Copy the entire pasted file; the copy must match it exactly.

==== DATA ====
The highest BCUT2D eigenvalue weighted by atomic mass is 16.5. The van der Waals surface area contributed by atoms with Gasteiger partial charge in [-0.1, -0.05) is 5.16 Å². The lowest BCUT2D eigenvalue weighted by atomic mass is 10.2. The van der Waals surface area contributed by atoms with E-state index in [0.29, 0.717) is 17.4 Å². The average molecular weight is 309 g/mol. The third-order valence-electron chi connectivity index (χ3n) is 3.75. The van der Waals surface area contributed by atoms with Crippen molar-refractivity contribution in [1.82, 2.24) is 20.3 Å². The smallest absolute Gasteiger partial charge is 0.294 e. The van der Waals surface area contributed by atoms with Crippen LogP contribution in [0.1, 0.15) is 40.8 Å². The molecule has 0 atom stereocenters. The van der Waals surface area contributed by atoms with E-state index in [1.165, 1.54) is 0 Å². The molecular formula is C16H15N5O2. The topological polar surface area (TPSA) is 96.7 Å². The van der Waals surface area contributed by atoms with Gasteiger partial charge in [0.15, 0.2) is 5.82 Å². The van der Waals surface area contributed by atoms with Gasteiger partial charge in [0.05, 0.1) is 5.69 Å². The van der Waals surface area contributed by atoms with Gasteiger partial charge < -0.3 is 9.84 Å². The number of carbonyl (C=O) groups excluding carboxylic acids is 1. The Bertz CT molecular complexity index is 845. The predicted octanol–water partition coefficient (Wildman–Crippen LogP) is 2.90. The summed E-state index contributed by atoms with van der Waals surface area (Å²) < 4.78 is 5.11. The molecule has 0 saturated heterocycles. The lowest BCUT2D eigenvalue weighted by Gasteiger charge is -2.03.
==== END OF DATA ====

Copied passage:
The highest BCUT2D eigenvalue weighted by atomic mass is 16.5. The van der Waals surface area contributed by atoms with Gasteiger partial charge in [-0.1, -0.05) is 5.16 Å². The lowest BCUT2D eigenvalue weighted by atomic mass is 10.2. The van der Waals surface area contributed by atoms with E-state index in [0.29, 0.717) is 17.4 Å². The average molecular weight is 309 g/mol. The third-order valence-electron chi connectivity index (χ3n) is 3.75. The van der Waals surface area contributed by atoms with Crippen molar-refractivity contribution in [1.82, 2.24) is 20.3 Å². The smallest absolute Gasteiger partial charge is 0.294 e. The van der Waals surface area contributed by atoms with Crippen LogP contribution in [0.1, 0.15) is 40.8 Å². The molecule has 0 atom stereocenters. The van der Waals surface area contributed by atoms with E-state index in [1.165, 1.54) is 0 Å². The molecular formula is C16H15N5O2. The topological polar surface area (TPSA) is 96.7 Å². The van der Waals surface area contributed by atoms with Gasteiger partial charge in [0.15, 0.2) is 5.82 Å². The van der Waals surface area contributed by atoms with Gasteiger partial charge in [0.05, 0.1) is 5.69 Å². The van der Waals surface area contributed by atoms with Gasteiger partial charge < -0.3 is 9.84 Å². The number of carbonyl (C=O) groups excluding carboxylic acids is 1. The Bertz CT molecular complexity index is 845. The predicted octanol–water partition coefficient (Wildman–Crippen LogP) is 2.90. The summed E-state index contributed by atoms with van der Waals surface area (Å²) < 4.78 is 5.11. The molecule has 0 saturated heterocycles. The lowest BCUT2D eigenvalue weighted by Gasteiger charge is -2.03.